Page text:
Melbourne Law School - Theses

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    An International Law of Peoples: The International Rights of Nature Tribunal and International Law
    Lindgren, Tim ( 2024-02)
    International law is a discipline of States. Nonetheless, legal institutions organised by civil society actors have become a popular feature of the international legal arena. This thesis approaches one such institution from the perspective of international law. The thesis explores the emergence and conduct of the International Rights of Nature Tribunal, treating it as a novel space of international law-making. It traces how this peoples’ tribunal authorised itself as an international legal institution and considers what it tells us about the discipline of international law. The thesis reads the institutional legal form of the Tribunal alongside formal international legal institutions, such as the League of Nations and an investor-state arbitration tribunal. It considers how international legal concepts and themes of sovereignty, territory and place, sources, people, jurisdiction and Statehood shape the Tribunal and more conventional institutional forms of authority under international law. The argument that the thesis advances is that the Tribunal is developing an international law of peoples, expressed through the Tribunal’s own convention, statute, legal norms, procedures, conduct and methods of transmission. This is an international law with its own unique shortcomings and possibilities. It is also a law and institutional form that reproduces issues commonly associated with the discipline of international law. But it is, most significantly, a law and institutional form that prompts a more pluralised understanding of the international legal domain – including of what relationships are possible between peoples and nature under international law. It offers a mirror through which we can better understand how international law fails to engage the milieu of international legal relationships that exist between humans and the non-human world. The thesis is an invitation to international lawyers to consider how seemingly given concepts and institutional forms of authority are crafted by competing understandings of the environment – and what world they give shape to. But to also consider what kind of legal practices are needed for an international law that accounts for a range of human and non-human relationships that currently remain offstage.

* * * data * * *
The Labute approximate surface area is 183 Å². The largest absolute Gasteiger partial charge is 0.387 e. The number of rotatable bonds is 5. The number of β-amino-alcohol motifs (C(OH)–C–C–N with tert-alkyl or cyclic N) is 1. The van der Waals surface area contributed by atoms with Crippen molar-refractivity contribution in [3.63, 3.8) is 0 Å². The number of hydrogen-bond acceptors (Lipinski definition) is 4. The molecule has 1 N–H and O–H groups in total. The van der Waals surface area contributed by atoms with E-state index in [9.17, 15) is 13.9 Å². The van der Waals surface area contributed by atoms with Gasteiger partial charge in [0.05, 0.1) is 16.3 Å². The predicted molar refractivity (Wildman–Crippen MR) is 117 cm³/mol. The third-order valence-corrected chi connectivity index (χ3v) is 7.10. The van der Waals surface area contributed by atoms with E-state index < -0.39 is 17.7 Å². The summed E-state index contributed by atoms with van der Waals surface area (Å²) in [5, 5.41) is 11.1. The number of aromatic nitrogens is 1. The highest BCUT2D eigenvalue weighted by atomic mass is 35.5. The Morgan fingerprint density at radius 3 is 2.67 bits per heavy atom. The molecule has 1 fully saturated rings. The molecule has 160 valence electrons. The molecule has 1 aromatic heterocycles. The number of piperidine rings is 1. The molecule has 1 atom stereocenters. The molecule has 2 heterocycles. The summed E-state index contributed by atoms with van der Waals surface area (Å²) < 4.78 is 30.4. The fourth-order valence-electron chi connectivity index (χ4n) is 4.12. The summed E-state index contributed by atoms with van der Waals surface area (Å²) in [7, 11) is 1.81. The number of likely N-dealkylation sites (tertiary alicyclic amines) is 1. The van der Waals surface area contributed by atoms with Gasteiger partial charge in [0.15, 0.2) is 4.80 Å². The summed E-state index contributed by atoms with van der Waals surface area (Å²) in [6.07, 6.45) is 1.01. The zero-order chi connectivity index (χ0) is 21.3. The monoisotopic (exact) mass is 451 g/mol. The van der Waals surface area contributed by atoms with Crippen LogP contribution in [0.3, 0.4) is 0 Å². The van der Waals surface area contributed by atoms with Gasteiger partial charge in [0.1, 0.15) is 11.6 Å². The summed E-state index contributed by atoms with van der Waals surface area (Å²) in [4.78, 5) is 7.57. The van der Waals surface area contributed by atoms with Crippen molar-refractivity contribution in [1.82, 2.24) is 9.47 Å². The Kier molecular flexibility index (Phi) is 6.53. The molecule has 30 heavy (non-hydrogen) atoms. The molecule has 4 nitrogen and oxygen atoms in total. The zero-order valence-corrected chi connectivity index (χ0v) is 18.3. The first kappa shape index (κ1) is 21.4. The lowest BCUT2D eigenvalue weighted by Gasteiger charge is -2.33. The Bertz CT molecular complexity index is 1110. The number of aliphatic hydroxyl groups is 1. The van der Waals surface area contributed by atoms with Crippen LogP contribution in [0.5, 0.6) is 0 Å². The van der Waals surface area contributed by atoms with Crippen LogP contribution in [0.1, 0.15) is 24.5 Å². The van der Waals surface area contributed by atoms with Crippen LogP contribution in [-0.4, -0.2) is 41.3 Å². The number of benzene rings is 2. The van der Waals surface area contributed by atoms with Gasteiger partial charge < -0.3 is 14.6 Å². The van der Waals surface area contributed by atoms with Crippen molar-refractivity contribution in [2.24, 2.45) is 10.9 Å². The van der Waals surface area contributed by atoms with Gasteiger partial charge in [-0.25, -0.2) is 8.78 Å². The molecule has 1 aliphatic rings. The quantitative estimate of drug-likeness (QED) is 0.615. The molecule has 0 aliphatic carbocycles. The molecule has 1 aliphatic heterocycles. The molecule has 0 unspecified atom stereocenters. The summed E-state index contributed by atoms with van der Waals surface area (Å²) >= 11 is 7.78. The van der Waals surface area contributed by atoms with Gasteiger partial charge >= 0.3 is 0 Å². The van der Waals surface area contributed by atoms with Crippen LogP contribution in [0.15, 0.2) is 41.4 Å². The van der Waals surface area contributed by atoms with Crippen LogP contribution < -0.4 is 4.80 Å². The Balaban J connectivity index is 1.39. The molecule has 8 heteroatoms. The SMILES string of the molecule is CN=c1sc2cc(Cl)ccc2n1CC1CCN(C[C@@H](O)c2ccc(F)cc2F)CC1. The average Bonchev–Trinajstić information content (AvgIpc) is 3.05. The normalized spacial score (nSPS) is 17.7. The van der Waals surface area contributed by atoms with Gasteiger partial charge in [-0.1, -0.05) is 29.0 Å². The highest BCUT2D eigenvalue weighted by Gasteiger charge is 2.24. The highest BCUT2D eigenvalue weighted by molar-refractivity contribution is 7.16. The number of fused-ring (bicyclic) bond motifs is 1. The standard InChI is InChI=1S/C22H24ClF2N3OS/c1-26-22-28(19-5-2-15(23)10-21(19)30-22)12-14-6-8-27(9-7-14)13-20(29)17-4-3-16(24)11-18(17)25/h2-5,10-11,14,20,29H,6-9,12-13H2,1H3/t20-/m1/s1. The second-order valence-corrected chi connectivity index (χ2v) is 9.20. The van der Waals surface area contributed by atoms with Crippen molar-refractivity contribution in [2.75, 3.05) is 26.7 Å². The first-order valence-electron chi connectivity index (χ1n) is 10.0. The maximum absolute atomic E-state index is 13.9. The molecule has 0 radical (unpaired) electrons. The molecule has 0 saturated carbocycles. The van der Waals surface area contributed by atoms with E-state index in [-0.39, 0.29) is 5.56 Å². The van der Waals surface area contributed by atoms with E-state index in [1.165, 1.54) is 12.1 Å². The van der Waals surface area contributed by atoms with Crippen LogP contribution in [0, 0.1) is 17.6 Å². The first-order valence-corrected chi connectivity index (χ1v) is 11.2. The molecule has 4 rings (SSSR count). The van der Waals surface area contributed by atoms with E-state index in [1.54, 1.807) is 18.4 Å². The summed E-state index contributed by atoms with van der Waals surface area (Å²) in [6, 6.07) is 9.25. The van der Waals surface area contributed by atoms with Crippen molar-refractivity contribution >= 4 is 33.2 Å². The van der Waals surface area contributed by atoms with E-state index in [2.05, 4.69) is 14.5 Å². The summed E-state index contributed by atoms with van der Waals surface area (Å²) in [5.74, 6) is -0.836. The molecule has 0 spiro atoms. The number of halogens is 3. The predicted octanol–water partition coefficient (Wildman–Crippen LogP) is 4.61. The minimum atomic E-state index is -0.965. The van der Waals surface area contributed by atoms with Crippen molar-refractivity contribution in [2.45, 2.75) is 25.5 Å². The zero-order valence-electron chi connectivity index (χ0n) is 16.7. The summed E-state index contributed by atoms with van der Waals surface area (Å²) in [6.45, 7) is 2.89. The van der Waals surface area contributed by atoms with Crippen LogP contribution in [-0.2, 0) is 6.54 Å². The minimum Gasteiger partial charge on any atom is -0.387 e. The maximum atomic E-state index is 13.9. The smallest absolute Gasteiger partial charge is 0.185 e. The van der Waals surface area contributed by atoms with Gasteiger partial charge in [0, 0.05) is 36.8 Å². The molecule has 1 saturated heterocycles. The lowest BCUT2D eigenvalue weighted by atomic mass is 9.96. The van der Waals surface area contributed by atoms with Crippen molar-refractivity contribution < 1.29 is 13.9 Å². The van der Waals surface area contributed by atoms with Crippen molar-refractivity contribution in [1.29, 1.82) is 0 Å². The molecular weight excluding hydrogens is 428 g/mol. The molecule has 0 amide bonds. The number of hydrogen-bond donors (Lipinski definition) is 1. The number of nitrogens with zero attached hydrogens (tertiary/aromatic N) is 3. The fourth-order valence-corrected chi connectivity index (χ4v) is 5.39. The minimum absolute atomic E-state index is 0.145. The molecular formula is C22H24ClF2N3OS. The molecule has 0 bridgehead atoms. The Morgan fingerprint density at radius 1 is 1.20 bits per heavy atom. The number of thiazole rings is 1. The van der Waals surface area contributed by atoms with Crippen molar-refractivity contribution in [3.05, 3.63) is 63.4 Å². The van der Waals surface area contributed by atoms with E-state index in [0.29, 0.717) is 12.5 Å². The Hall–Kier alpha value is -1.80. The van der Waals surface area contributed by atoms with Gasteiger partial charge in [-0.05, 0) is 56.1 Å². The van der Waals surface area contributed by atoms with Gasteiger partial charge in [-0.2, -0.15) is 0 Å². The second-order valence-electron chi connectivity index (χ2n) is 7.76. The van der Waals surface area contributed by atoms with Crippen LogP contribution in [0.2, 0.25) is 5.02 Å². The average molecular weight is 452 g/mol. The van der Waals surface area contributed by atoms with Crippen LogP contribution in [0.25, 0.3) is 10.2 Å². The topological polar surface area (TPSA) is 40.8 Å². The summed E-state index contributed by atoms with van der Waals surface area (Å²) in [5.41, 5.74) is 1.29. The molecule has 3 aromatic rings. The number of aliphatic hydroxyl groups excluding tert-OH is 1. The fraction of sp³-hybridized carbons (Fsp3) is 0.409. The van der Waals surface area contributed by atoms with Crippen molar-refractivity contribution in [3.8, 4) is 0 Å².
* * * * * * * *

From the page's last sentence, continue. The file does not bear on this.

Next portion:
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    Governing from Above: A History of Aerial Bombing and International Law
    Bogliolo Piancastelli de Siqueira, Luis Paulo ( 2020)